Mobile App Predictions for 2020

Mobile App Predictions for 2020

     Since the introduction of the iPhone SDK and the first 500 iOS mobile apps in July of 2008, the mobile app landscape has changed dramatically. The phrase, “There’s an app for that” has taken on a whole new meaning. As 2019 comes to a close with over 200 billion apps downloaded for the year it’s quite clear that now more than ever people are turning to apps for answers and entertainment in their pocket. 2019 saw record spending on the App Store and Google Play and spending is projected to hit over $105 billion for the two platforms in 2020. All of this increased traffic is bound to come with changes. Here are some things that you can expect.

Increase in Wearable Technology and IoT

     As products like the Apple Watch and FitBit have made clear, Mobile Apps are no longer limited to your smartphone. The new frontier before us is that of Wearables and the “Internet of Things.” By 2020 there will be over 26 billion connected devices, ranging from smartwatches & thermostats to doorbells & oven probes. This is just the beginning of an increasing trend towards the integration of everyday items through mobile apps. 

Augmented Reality and Virtual Reality

     Though AR may appear to have stalled somewhere after the release of Pokemon Go, AR/VR spending is estimated to hit over $18.8B by 2020; a 78.5% growth over 2029. Apple is currently working on an AR/VR gaming headset and has 1000 engineers on AR/VR projects. They originally planned to have the headset ready for the market by 2020 but the release has been postponed until 2022. Though it may be a few years off,  have no doubt, AR and VR are gaining serious traction right now and the future will be in your pocket before you know it. 

Increase in Use of Mobile Wallets

     More and more consumers are opting for the speed, convenience, and security of mobile wallets over tangible cards. Mobile wallet payments have grown at an average rate of 80% per year for the last 5 years and are projected to account for over $500 billion in payments by 2020.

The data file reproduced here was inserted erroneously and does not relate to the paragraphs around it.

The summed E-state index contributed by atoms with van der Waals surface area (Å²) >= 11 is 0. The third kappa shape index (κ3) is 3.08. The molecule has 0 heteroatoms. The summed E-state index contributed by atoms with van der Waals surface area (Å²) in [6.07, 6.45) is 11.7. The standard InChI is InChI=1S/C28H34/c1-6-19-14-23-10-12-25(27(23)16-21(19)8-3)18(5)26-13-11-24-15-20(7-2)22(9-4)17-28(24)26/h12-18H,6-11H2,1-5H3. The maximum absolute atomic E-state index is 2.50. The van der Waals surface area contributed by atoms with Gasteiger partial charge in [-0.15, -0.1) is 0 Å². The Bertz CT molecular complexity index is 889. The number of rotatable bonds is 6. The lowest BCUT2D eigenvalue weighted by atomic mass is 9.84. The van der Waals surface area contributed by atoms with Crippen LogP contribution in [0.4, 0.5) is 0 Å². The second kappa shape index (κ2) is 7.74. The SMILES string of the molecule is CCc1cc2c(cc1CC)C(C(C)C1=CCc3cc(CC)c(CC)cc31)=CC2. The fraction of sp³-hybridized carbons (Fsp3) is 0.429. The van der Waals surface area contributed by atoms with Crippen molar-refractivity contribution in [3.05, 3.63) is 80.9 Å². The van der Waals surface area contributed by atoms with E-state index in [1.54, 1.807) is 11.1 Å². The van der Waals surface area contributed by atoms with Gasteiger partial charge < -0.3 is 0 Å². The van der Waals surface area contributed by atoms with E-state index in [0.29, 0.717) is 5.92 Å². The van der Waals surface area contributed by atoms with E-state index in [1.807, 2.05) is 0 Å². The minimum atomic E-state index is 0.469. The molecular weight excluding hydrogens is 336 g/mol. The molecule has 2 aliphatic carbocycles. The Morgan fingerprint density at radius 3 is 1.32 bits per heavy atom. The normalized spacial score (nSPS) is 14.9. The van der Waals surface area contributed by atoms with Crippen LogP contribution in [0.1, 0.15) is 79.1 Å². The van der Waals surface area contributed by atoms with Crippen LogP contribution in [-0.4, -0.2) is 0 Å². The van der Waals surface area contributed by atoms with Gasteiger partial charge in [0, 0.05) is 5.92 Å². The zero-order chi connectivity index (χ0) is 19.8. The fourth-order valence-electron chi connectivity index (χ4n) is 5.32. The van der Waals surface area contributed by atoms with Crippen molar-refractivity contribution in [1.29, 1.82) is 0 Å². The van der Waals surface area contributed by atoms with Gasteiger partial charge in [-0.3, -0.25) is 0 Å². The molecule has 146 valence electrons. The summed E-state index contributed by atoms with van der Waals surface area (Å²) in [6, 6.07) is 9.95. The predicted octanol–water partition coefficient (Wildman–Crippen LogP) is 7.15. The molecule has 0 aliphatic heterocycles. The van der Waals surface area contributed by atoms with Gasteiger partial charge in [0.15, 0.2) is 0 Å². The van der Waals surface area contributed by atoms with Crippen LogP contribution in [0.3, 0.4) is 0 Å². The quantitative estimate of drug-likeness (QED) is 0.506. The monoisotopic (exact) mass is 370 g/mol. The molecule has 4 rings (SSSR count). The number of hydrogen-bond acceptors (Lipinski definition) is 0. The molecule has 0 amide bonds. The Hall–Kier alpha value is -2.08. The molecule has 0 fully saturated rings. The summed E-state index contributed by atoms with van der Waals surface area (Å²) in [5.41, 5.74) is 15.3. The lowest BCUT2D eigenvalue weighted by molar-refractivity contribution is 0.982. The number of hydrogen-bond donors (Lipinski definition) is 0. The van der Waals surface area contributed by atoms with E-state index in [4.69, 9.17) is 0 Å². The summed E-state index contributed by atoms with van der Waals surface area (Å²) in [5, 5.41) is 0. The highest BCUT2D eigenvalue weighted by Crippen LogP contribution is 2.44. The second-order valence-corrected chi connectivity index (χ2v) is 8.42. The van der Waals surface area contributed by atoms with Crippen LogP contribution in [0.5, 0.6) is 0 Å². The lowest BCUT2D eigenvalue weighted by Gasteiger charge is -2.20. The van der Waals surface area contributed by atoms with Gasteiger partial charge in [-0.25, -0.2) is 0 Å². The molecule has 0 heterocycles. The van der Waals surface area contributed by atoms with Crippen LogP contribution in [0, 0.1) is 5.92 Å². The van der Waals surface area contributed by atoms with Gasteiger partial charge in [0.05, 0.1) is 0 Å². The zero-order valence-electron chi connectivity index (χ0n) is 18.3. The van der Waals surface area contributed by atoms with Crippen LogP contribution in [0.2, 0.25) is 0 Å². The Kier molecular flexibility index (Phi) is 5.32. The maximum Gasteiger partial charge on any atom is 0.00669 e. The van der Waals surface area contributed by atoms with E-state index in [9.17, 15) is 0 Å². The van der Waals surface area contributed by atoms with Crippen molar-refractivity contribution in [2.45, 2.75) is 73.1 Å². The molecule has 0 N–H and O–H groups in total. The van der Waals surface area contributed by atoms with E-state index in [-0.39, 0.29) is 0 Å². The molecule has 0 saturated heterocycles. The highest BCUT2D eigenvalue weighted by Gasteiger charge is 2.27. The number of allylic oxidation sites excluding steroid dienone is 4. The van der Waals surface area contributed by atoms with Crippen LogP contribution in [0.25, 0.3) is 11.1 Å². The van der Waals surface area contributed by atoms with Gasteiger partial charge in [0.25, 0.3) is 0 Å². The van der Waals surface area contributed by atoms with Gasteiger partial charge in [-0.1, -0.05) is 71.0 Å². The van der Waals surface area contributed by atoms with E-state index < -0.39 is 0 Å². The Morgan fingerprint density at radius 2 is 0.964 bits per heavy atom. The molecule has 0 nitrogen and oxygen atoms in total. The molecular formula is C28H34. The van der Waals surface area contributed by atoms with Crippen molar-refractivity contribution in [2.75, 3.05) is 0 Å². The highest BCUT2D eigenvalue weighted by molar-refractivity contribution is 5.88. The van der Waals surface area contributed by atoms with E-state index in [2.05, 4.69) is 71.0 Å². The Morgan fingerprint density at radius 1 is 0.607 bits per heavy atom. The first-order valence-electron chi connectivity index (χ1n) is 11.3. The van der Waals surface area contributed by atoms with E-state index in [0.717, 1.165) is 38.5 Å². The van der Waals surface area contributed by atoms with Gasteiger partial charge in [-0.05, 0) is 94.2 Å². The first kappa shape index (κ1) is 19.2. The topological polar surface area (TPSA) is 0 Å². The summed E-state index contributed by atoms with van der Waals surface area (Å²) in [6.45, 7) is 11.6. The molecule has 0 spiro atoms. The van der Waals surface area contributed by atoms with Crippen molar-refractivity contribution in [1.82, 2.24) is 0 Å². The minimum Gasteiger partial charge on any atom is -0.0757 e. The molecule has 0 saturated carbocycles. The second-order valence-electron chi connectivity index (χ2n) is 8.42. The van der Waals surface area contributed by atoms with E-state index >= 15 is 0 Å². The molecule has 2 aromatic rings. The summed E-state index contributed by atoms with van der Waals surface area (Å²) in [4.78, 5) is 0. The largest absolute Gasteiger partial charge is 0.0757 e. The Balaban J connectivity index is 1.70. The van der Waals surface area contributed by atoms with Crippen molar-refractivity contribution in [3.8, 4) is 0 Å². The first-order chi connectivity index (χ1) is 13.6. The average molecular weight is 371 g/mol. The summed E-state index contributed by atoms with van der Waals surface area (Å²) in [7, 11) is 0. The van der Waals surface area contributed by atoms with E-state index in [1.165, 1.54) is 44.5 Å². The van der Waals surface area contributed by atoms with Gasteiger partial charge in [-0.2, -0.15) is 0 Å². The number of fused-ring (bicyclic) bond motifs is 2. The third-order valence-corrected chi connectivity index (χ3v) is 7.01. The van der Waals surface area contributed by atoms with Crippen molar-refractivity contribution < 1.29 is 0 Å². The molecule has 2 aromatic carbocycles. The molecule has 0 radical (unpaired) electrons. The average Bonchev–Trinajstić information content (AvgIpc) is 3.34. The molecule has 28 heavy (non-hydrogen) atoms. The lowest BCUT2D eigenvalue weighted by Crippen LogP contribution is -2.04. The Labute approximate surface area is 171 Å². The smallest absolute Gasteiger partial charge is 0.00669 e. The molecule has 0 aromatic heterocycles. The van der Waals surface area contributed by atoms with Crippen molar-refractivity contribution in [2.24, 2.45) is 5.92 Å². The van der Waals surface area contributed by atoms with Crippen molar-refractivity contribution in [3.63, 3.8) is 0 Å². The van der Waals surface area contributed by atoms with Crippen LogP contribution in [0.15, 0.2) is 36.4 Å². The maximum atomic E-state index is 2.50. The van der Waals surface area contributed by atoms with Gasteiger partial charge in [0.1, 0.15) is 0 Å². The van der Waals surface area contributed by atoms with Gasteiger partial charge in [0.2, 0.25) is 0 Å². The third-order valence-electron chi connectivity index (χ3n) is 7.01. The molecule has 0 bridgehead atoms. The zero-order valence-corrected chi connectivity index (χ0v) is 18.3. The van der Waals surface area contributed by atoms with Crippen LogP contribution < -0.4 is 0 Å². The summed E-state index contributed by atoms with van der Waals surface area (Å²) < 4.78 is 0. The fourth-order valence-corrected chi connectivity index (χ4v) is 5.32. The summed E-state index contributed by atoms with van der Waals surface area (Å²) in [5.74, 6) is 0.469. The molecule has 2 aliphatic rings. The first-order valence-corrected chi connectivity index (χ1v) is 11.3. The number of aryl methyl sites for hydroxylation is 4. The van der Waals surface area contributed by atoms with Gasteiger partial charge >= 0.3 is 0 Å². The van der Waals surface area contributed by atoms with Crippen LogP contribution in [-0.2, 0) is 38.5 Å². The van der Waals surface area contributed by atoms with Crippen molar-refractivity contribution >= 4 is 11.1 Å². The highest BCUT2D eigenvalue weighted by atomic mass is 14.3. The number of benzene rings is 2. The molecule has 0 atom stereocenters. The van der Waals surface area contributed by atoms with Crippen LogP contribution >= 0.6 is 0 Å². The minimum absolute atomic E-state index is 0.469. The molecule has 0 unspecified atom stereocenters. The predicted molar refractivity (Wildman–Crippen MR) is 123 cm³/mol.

Increase in Streaming

     The transition away from cable television towards mediums like Netflix and Amazon Prime video has all but slowed down. App Annie anticipates that consumers will spend 674 billion hours in video players on Android phones alone. That’s up from 558 billion last year. The increase in attention will also warrant more competition as Disney+ and other providers get into the marketplace. In a battle for customer loyalty, streaming services will offer more exclusive content to stand out. 

Change in the Gaming Landscape

     Mobile apps account for over 50% of all gaming revenue and the introduction of subscription-based gaming is beginning to dominate that market. Gaming subscriptions offer consumers a greater variety of games for a fixed price. The flat rate is appealing to current gamers, and will also gain attention from parents who want to eliminate children’s asks for new games, continued upgrades and in-app purchases. Though the future is trending towards gaming subscriptions it will still take time to change the mindset of those who expect mobile app games to be free downloads. 

Increase in In-App Advertising

     With the seemingly infinite amount of apps on the market now, consumers are becoming less inclined to purchase paid apps, even if it is a one-time payment. Companies eager for returns on their mobile apps are combatting this by selling screen real estate in their apps. 

Conclusion

     Mobile Apps are only becoming a bigger part of our everyday lives. This is great news for anybody who has one or wants to build one as they are not going anywhere anytime soon.